A SICK prisoner feared to be carrying the deadly Ebola virus sparked a full-scale alert.
The 20-year-old man – a suspected illegal immigrant from Eritrea – became ill at Waterlooville police station yesterday.
Staff decided at about 8am that the cells should be quarantined as a precaution until they knew what illness he was suffering from.
The area was put in lockdown with no-one allowed to enter or leave the area – where people arrested are held – for four hours.
Staff called South Central Ambulance Service (Scas) in line with force procedure.
One concerned resident, who does not want to be named, said: ‘I was supposed to go in to the police station as an appropriate adult.
‘I was informed that several people were arrested from Africa and they had been detained in Waterlooville police station and there was a possible risk of Ebola.’
A Hampshire police spokeswoman said the decision custody staff made was based on the information they had available at the time.
Police drafted in an interpreter to help medics, who established that the man does not have the Ebola virus.
Details of what illness he is suffering from have not been revealed.
The spokeswoman said: ‘A detained man became ill while in custody.
‘His illness was reported to staff just after 8am on Wednesday.
‘The man was initially examined in the custody suite and taken to hospital for further treatment.
‘The custody suite was closed as a precaution until it could be established what illness the man was suffering from.
‘The 20-year-old man from Eritrea was arrested on the A3 at Clanfield on suspicion of immigration offences.’
The suspect is among five men arrested on the A3 at Clanfield on Tuesday night.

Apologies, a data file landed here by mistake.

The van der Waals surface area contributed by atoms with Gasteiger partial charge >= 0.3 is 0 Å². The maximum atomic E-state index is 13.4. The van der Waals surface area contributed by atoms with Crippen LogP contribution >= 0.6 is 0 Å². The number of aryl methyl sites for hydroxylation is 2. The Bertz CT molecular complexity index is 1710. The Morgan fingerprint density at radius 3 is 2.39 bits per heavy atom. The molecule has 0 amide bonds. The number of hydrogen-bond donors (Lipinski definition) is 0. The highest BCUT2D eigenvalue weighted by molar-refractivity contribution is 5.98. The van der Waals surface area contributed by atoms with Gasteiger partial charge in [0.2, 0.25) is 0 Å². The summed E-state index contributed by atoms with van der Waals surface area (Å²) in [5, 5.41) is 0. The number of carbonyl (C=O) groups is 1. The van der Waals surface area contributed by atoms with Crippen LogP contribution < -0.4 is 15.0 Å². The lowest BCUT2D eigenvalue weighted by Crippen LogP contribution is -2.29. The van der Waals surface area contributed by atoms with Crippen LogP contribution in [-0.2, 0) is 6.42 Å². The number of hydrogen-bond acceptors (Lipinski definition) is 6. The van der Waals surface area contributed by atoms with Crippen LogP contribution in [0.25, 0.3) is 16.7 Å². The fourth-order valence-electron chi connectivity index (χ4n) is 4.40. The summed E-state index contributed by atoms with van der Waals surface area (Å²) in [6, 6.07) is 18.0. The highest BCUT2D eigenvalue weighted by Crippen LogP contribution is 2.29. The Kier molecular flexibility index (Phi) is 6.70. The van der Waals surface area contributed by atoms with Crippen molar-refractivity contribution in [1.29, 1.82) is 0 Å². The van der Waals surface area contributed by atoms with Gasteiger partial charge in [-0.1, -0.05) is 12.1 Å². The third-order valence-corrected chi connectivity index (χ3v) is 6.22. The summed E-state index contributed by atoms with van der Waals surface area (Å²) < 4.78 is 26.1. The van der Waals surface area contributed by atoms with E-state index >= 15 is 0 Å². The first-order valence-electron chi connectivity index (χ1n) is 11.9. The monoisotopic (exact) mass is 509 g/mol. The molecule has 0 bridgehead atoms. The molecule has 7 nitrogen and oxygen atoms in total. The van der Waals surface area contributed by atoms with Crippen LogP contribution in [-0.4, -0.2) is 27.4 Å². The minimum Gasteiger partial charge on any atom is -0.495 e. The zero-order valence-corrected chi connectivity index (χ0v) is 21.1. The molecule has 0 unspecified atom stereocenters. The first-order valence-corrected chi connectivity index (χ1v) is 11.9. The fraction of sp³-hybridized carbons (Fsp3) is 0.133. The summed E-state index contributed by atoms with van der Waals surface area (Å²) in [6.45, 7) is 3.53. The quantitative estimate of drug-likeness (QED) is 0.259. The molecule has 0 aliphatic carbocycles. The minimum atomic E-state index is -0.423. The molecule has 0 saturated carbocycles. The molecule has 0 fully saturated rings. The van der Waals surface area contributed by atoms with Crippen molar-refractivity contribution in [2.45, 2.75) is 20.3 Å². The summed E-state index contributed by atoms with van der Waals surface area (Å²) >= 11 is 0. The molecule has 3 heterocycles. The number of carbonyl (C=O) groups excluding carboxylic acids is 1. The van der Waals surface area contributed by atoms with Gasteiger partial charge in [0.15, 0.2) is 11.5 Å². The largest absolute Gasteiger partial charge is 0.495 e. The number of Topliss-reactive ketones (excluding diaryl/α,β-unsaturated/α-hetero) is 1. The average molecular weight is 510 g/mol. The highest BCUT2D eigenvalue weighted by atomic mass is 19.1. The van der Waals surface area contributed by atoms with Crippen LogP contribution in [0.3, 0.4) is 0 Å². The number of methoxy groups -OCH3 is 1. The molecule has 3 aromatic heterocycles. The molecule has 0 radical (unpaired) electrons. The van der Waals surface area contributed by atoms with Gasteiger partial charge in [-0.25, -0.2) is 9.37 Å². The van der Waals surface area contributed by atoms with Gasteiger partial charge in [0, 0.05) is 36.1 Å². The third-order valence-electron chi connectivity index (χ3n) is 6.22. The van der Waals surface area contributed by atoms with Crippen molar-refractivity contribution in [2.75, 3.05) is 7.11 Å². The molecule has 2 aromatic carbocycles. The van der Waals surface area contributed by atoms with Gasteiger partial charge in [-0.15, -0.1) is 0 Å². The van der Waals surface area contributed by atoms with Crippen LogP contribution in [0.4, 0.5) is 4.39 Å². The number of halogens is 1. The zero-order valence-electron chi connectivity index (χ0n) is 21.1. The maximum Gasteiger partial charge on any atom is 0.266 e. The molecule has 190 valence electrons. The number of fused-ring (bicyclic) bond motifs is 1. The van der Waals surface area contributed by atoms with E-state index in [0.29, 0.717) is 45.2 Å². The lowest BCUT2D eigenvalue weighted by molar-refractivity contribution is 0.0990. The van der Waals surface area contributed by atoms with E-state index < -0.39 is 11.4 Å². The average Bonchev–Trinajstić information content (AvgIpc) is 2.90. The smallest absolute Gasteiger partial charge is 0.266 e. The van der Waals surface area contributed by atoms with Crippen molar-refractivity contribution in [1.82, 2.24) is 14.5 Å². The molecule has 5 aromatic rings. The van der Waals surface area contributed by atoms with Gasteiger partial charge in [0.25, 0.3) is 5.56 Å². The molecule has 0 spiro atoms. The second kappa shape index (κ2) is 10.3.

The other four men, from Ethiopia and Eritrea and aged 20, 21, 24 and 25, were held on suspicion of immigration offences.
Eritrea and Ethiopia are in east Africa, and are not affected by the current Ebola outbreak, which has claimed almost 1,500 lives in west Africa.
Countries affected by the current outbreak include Liberia, Sierra Leone, Guinea and Nigeria.
A Scas spokeswoman added: ‘We were called at 8.06am to Swiss Road in Waterlooville to reports of a person suffering a medical emergency.
‘We sent an ambulance crew and an ambulance officer and one patient was taken to Queen Alexandra Hospital for treatment.’
Virus symptoms can be treated but there is no cure
EBOLA is a deadly virus for which there is no vaccine or cure.
But with treatment and proper hydration, patients have a chance of survival.
The virus is spread between humans through direct contact with infected bodily fluids and symptoms can include high fever, bleeding and central nervous system damage.
Volunteer nurse William Pooley, 29, of Eyke, Suffolk, is the first Briton to contract Ebola during this outbreak after being exposed to it while working with patients in Sierra Leone.
He returned to the UK on Sunday and is being kept in a special isolation unit at the Royal Free Hospital in London. He has been given the experimental drug ZMapp.